• Boys to Board (1923)
  • Giants vs. Yanks (1923)
  • Back Stage (1923)
  • Dogs of War! (1923)
  • Lodge Night (1923)
  • July Days (1923)
  • No Noise (1923)
  • Stage Fright (1923)
  • Derby Day (1923)
  • Sunday Calm (1923)
  • Tire Trouble (1924)
  • Big Business (1924)
  • The Buccaneers (1924)
  • Seein' Things (1924)
  • Commencement Day (1924)
  • Cradle Robbers (1924)
  • Jubilo, Jr. (1924)
  • It's a Bear (1924)
  • High Society (1924)
  • The Sun Down Limited (1924)
  • Every Man for Himself (1924)
  • Fast Company (1924)
  • The Mysterious Mystery! (1924)
  • The Big Town (1925)
  • Circus Fever (1925)
  • Dogs Days (1925)
  • The Love Bug (1925)
  • Shootin' Injuns (1925)
  • Ask Grandma (1925)
  • Official Officers (1925)
  • Boys Will Be Joys (1925)
  • Mary, Queen of Tots (1925)
  • Your Own Back Yard (1925)
  • Better Movies (1925)
  • One Wild Ride (1925)
  • Good Cheer (1926)
  • Buried Treasure (1926)
  • Monkey Business (1926)
  • Baby Clothes (1926)
  • Uncle Tom's Uncle (1926)
  • Thundering Fleas (1926)
  • Fish Hooky (1933)
  • Reunion in Rhythm (1937)


  1. Jump up ^ Monush, Barry, ed. (2003). Screen World Presents the Encyclopedia of Hollywood Film Actors: From the silent era to 1965, Volume 1. Hal Leonard Corporation. p. 572. ISBN 1-557-83551-9. 
  2. ^ Jump up to: a b McCullers, Cyndi; Sweetwater County Historical Museum (2009). Sweetwater County. Arcadia Publishing. p. 111. ISBN 0-738-56923-2. 
  3. ^ Jump up to: a b D'Agostino, Annette M. (2004). The Harold Lloyd Encyclopedia. McFarland. p. 72. ISBN 0-786-41514-2. 
  4. ^ Jump up to: a b Maltin, Leonard; Bann, Richard W. (1992). The Little Rascals: The Life and Times of Our Gang. Crown. p. 248. ISBN 0-517-58325-9.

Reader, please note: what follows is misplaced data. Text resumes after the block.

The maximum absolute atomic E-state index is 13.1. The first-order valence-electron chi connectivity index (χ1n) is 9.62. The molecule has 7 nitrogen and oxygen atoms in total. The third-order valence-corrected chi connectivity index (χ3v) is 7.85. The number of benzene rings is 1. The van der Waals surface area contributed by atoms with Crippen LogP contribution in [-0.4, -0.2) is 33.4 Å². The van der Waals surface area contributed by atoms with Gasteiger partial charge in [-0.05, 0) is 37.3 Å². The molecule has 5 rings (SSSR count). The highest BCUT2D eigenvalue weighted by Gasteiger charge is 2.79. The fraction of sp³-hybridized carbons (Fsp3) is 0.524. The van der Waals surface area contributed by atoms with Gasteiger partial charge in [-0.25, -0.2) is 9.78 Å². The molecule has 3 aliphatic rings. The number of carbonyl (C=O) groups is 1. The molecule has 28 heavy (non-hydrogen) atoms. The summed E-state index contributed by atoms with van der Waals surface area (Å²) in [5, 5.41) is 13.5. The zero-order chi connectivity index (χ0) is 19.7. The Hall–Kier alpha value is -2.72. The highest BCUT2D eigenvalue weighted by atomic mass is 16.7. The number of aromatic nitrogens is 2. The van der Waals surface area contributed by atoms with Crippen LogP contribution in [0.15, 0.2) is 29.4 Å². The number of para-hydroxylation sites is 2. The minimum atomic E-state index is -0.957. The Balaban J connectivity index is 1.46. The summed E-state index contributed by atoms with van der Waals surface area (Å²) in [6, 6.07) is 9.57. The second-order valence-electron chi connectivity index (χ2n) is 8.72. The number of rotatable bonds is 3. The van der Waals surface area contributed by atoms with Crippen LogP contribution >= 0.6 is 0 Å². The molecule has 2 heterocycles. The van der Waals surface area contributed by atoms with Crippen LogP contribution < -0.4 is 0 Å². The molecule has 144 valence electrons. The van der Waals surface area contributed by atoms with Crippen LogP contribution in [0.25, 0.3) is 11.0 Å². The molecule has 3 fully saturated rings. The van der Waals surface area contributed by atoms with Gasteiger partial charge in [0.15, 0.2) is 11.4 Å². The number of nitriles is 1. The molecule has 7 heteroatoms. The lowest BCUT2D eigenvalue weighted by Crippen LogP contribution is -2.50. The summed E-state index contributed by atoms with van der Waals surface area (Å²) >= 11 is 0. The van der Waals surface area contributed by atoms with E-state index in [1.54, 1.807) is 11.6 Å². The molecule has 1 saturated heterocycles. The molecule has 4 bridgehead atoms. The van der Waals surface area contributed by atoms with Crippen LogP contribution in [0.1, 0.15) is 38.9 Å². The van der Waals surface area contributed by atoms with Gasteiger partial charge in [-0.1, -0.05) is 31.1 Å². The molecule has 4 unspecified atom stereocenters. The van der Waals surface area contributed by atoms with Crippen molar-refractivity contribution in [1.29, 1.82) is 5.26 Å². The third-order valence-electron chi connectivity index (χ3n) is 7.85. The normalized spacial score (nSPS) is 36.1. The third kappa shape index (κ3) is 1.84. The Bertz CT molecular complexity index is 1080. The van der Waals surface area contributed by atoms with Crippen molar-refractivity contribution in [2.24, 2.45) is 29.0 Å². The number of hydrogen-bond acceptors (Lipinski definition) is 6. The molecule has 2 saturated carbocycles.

External links

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Here's something that I found at

In THE KNOCKOUT, when Mickey Daniels enters the ring, the official on the left greets him with a friendly "Hello, Frankenstein!". 

The short premiered on March 5, 1932. Might this be the first filmic reference to the Karloff Monster?

Whole books have been written about this stuff - Don Glut's FRANKENSTIEN LEGEND, for example - but I don't think I'd ever come across that before.

                                                                 CALL A COP
Someone has thoughtfully circled Mickey Daniels so you will know which one is him.
Something the caption writer had neglected to tell us.

                                          With Thelma Todd in LOVE FEVER, 1931
                                            With Zasu Pitts in MISS POLLY, 1939.


                                                    An ad for Red Seal batteries.

The early part of this documentary tells a little about Mickey Daniels.

A QUIET STREET features the same sort of high stairs that were in Laurel and Hardy's THE MUSIC BOX and which were also around Thelma Todd's Sidewalk CafĂ©.

Our Gang has a ball in this one.

A Charley Chase film with the gang.

Mickey Daniels: